Coles and TWU butt heads again

Demonstration at owner Wesfarmers' AGM followed by assertion that Coles was not involved in any food and liquor-related trucking deaths

By Ruza Zivkusic-Aftasi | November 14, 2012


Coles has hit back at union claims that it is driving unsafe practices in the trucking industry.

The Transport Workers Union (TWU) used today’s Wesfarmers annual general meeting to call on Coles to stop the "retail war" which is putting unrealistic demands on drivers.

Truck drivers in major cities across the country have rallied, highlighting what impact the retail war is having on truck drivers and other road users.

National Acting Secretary Michael Kaine says the pressures faced by drivers and transport companies is "directly contributing to the deaths of 330 people" on the roads each year.

"The retail sector in the transport market accounts for over a third of the entire transport market and of course Coles is one of the two big retail gorillas which is a large contributor to the pressures there are on drivers," Kaine says.

"We are trying to bring to the attention of shareholders that these are not just statistics by way the share prices are a statistic, these people’s lives have been changed very much for the worse for ever.

"When you think of the 5,400 odd people injured each year as well, the consequences of that pressure affect a very large number of people."

He believes Coles should stop putting pressures on drivers.

"Coles should stop denying there is a problem; it has consistently run a line which has a kernel of truth in it and it’s wrapped in sheets of denial and that is that they engage large companies who are safe, the likes of Linfox and Toll, because TWU members have made them safe and continue to make them safe every day," he says.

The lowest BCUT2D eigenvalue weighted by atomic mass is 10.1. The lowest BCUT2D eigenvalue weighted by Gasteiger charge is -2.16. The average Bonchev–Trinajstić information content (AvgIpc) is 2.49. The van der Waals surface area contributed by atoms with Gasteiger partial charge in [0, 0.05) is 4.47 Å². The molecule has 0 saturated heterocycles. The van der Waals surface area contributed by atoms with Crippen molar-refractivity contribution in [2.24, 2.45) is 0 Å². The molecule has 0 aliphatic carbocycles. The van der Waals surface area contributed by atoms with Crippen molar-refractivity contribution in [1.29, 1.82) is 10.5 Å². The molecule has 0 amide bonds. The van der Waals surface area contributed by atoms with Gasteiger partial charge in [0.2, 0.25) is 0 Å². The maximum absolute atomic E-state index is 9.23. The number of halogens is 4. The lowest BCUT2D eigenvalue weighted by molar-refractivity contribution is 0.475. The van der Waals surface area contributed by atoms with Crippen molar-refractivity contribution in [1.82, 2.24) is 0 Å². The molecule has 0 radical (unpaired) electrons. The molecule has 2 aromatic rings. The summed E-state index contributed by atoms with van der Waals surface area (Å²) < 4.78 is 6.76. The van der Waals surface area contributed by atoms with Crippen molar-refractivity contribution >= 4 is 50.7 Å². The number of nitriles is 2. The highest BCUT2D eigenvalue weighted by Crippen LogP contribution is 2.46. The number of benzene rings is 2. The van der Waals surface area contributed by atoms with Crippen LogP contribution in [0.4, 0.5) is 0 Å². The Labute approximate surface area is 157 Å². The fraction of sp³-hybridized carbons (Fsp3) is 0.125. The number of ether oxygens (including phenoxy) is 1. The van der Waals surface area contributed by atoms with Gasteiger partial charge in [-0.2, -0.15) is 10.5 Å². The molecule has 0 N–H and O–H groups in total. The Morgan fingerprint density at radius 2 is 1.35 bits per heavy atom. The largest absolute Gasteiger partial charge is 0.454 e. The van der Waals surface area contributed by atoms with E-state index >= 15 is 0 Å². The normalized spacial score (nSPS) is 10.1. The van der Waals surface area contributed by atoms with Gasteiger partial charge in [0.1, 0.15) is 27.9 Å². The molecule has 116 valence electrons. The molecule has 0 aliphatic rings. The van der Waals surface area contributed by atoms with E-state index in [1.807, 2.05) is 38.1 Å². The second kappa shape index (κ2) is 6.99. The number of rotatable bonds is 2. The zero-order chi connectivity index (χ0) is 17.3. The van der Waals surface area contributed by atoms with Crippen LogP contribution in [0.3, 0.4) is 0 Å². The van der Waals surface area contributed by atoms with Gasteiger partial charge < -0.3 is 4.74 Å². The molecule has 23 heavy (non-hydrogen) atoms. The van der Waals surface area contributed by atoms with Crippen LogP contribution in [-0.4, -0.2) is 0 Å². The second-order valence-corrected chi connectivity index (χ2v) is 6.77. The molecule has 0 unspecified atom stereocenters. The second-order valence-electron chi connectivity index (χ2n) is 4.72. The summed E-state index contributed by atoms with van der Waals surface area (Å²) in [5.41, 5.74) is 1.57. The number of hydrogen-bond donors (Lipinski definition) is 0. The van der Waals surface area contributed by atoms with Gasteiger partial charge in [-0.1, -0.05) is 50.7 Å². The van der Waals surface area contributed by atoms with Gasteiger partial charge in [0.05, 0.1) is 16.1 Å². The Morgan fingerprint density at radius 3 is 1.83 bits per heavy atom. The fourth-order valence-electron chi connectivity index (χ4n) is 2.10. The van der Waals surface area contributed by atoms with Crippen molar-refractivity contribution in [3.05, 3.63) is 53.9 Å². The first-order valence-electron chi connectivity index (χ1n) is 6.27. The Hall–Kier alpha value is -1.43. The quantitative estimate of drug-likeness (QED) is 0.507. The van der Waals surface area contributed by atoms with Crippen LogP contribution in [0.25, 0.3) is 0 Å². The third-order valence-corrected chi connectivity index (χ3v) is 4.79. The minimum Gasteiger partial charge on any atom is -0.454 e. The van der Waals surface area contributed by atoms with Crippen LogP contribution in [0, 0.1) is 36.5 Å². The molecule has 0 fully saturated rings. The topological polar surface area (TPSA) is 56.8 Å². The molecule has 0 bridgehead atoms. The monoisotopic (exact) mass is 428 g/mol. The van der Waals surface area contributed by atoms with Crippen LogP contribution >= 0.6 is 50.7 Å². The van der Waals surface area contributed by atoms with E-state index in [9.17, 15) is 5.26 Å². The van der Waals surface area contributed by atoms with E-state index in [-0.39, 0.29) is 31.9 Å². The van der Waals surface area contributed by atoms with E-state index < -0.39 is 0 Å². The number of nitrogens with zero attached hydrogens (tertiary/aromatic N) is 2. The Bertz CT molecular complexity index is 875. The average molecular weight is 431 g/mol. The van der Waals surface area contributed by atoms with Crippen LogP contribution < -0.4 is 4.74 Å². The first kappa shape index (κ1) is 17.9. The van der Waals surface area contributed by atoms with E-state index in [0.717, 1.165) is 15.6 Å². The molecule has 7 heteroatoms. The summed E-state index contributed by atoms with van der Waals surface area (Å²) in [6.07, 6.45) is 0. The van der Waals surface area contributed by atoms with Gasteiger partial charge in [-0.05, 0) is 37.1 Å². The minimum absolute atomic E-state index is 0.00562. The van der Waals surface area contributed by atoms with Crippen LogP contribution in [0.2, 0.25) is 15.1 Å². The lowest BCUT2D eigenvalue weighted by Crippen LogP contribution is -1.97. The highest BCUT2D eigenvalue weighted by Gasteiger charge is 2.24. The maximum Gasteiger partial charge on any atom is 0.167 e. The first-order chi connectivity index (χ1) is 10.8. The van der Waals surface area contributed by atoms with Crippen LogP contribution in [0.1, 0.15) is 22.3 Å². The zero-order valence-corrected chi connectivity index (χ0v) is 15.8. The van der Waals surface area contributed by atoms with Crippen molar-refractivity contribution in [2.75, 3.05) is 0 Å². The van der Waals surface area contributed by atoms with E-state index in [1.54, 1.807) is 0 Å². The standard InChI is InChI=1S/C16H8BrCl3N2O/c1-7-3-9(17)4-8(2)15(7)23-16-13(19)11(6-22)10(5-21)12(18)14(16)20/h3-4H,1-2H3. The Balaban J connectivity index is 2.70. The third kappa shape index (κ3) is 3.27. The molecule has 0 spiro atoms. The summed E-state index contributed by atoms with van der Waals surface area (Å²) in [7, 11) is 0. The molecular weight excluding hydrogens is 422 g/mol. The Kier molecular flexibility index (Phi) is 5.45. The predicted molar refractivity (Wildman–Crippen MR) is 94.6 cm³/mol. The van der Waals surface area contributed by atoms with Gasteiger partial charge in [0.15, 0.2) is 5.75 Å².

"That only accounts for a portion of their work and it’s the rest of the work that’s been performed in the supply chain which is a real problem and they have to stop denying that there is a problem."

But the supermarket chain sought to rebut the oft-made claim.

Coles Corporate Affairs Officer Jim Cooper says 35 of the 212 deaths involving articulated or heavy rigid trucks in 2011 relate to the food and liquor industry and none involve Coles.

He says Coles has improved safety in its own supply chain with a 76 percent reduction in team member injuries in the last year.

He also adds that the TWU has made a number of false claims about Coles’ transport operations, saying the business is managed by large and reputable transport providers who are proud of their safety record.

"In no way do our transport contacts with such companies force drivers into unsafe or illegal practices," Cooper says.

He has denied allegations that one in three trucks work for major retailers like Coles, saying Coles road transport represents less than four percent of the food and liquor retailers.

"The reality is that higher wages must be paid for by higher prices to customers or fewer jobs and increasing wages by five percent would increase food and liquor prices for every Australian family by almost $50 per year.

"Coles is not squeezing its transport suppliers but working with them to generate shared benefits through sales and turnover. The success of the Coles strategy has allowed our major transport suppliers like Toll and Linfox to pay their TWU and NUW workers a wage rise of four percent in 2011 and 2012 and one percent increases in superannuation contributions to ten percent on 2011 and eleven percent in 2012."

The majority of Coles 100,000 team members will receive an average annual wage increase of 3.5 percent over the next two years under an Enterprise Bargaining Agreement (EBA), he adds.

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